Is It Time To Start Worrying About China’s Debt Default Avalanche? by Tyler Durden

The short answer is yes. From Tyler Durden at zerohedge.com:

With Bank of America reporting that US corporate leverage just hit a fresh all time high…

and with both Moody‘s and various restructuring bankers warning that the bond party is almost over, there is a distinct smell of corporate crisis in the air.

But what if the first domino to fall in the coming corporate debt crisis is not in the US, but in China?

After all, as part of China’s aggressive deleveraging campaign, there has already been a spike of corporate bankruptcies as banks shed more of their massive note holdings and de-risk their balance sheets. According to Logan Wright, Hong Kong-based director at research firm Rhodium Group LLC, there have already been least 14 corporate bond defaults in China in 2018; a separate analysis by Economic Information Daily, as of May 25, there had already been no less than 20 corporate defaults, involving more than 17 billion yuan, a shockingly high number for a country which until recently had never seen a single corporate bankruptcy, and a number which is set to increase as Chinese banks pull pull back from lending to other firms that use the funds to buy bonds, exacerbating the pressure on the market.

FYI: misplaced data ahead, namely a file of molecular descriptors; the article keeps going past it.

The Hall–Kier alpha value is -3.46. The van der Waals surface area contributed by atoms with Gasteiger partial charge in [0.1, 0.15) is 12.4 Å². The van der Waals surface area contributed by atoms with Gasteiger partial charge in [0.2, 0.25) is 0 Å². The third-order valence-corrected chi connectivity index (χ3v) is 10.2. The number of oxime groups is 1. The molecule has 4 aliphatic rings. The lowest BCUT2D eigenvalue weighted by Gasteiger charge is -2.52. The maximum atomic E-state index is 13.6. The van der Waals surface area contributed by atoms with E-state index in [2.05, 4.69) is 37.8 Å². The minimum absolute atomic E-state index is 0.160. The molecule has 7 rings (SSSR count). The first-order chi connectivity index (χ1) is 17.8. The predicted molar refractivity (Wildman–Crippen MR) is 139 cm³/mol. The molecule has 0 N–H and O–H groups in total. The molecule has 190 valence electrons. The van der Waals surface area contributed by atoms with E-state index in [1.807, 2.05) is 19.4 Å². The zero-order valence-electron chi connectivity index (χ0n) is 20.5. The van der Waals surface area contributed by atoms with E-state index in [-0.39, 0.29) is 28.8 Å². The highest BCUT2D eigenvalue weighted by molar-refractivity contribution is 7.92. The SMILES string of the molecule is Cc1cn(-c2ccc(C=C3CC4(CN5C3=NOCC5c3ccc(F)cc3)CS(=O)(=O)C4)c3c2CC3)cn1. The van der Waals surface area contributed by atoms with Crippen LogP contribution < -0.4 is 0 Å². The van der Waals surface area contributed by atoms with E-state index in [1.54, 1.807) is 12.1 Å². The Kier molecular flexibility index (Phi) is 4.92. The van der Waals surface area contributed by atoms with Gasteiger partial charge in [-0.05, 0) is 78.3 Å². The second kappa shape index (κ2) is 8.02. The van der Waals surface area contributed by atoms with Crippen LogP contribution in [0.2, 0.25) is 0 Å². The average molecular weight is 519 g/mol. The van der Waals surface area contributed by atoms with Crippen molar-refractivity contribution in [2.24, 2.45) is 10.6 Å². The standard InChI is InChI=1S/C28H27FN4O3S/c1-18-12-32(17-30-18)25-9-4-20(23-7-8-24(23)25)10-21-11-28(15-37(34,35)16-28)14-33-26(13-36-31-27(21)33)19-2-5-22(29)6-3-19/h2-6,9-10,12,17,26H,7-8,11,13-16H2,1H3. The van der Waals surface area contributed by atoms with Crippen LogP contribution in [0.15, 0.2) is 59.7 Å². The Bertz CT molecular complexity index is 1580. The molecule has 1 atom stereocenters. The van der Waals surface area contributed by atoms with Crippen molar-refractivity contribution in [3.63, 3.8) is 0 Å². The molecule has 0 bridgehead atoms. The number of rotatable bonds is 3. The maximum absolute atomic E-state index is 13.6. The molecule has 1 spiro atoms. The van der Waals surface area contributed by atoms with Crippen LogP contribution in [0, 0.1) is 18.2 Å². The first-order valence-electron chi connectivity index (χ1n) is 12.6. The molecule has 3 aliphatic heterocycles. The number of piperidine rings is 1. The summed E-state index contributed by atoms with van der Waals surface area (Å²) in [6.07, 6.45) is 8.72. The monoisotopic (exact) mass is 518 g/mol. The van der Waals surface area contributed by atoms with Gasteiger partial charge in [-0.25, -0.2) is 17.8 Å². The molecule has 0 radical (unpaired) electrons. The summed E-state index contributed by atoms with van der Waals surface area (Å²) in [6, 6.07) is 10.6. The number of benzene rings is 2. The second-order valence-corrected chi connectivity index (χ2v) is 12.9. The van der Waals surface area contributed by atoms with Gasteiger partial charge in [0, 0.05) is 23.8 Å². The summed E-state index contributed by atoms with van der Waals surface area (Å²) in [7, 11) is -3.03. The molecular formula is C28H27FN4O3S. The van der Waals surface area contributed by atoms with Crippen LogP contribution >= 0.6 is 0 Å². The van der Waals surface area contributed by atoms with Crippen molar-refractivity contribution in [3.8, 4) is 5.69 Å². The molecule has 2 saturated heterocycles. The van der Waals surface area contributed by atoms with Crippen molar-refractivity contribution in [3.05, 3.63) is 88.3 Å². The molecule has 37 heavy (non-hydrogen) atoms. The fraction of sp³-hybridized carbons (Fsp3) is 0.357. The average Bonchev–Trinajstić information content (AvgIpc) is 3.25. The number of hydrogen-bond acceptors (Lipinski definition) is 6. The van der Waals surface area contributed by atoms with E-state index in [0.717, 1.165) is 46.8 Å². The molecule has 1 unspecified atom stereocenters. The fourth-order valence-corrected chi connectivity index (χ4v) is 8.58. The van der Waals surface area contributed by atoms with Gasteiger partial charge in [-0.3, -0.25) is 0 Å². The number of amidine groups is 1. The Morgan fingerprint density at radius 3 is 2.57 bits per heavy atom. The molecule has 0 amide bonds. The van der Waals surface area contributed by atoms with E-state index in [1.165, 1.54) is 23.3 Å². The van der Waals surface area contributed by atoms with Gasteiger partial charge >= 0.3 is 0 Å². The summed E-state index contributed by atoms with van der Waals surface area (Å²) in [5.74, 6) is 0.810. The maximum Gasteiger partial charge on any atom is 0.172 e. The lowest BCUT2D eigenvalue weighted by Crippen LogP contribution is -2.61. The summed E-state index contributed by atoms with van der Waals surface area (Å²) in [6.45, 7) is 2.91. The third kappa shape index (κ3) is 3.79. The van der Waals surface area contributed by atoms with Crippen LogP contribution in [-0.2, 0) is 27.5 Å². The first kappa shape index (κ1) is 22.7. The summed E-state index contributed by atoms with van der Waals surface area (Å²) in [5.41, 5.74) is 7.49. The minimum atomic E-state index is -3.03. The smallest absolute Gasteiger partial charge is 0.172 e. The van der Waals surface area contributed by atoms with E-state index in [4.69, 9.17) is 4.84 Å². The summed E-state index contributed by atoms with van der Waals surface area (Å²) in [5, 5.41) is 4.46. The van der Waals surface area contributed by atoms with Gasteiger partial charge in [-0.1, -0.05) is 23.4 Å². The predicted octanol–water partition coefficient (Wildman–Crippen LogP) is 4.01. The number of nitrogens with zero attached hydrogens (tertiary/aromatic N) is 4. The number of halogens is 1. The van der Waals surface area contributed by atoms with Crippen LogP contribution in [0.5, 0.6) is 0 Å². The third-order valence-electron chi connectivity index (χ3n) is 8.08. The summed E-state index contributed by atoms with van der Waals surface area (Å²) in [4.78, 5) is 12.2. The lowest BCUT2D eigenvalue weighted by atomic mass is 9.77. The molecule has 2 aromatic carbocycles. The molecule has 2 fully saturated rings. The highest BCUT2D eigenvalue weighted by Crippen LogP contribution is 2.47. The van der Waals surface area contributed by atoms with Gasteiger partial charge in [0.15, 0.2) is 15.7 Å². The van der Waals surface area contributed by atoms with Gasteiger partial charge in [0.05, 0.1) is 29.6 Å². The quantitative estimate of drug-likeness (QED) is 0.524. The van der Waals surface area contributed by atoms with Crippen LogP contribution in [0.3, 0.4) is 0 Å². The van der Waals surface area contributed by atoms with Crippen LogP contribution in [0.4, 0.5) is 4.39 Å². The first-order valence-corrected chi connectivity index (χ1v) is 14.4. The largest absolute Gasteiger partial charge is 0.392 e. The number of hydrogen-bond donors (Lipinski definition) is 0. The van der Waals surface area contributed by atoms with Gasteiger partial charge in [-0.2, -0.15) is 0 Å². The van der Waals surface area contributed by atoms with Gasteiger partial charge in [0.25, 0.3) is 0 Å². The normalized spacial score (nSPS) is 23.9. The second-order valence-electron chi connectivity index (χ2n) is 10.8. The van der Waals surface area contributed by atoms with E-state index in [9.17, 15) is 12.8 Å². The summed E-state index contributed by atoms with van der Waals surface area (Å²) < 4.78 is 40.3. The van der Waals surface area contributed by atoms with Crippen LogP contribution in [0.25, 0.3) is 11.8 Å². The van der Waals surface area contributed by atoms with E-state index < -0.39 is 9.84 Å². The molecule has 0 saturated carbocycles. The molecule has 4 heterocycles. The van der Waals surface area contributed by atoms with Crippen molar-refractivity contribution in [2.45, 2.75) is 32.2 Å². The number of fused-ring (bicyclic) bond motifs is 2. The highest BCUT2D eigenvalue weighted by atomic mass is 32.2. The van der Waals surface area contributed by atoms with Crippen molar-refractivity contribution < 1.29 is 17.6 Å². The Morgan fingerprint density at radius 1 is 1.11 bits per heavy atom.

“You have seen banks redeeming funds placed with non-bank financial institutions that have reduced the pool of funds available for corporate bond investment overall,” Wright told Bloomberg, adding that additional bond defaults are especially likely among those property developers and local-government financing vehicles which have relied on shadow banking sources of funds.

As we discussed last year, as part of Beijing’s crackdown on China’s $10 trillion shadow banking sector, strains have spread from high-yield trust products to corporate bonds as the lack of shadow funding has choked off refinancing for weaker borrowers. Separately, Banks’ lending to other financial firms, a common route for funds and securities brokers to add leverage for corporate bond investments, declined for three straight months, or a total of 1.7 trillion yuan ($265 billion), since January according to Bloomberg calculations.

To continue reading: Is It Time To Start Worrying About China’s Debt Default Avalanche?

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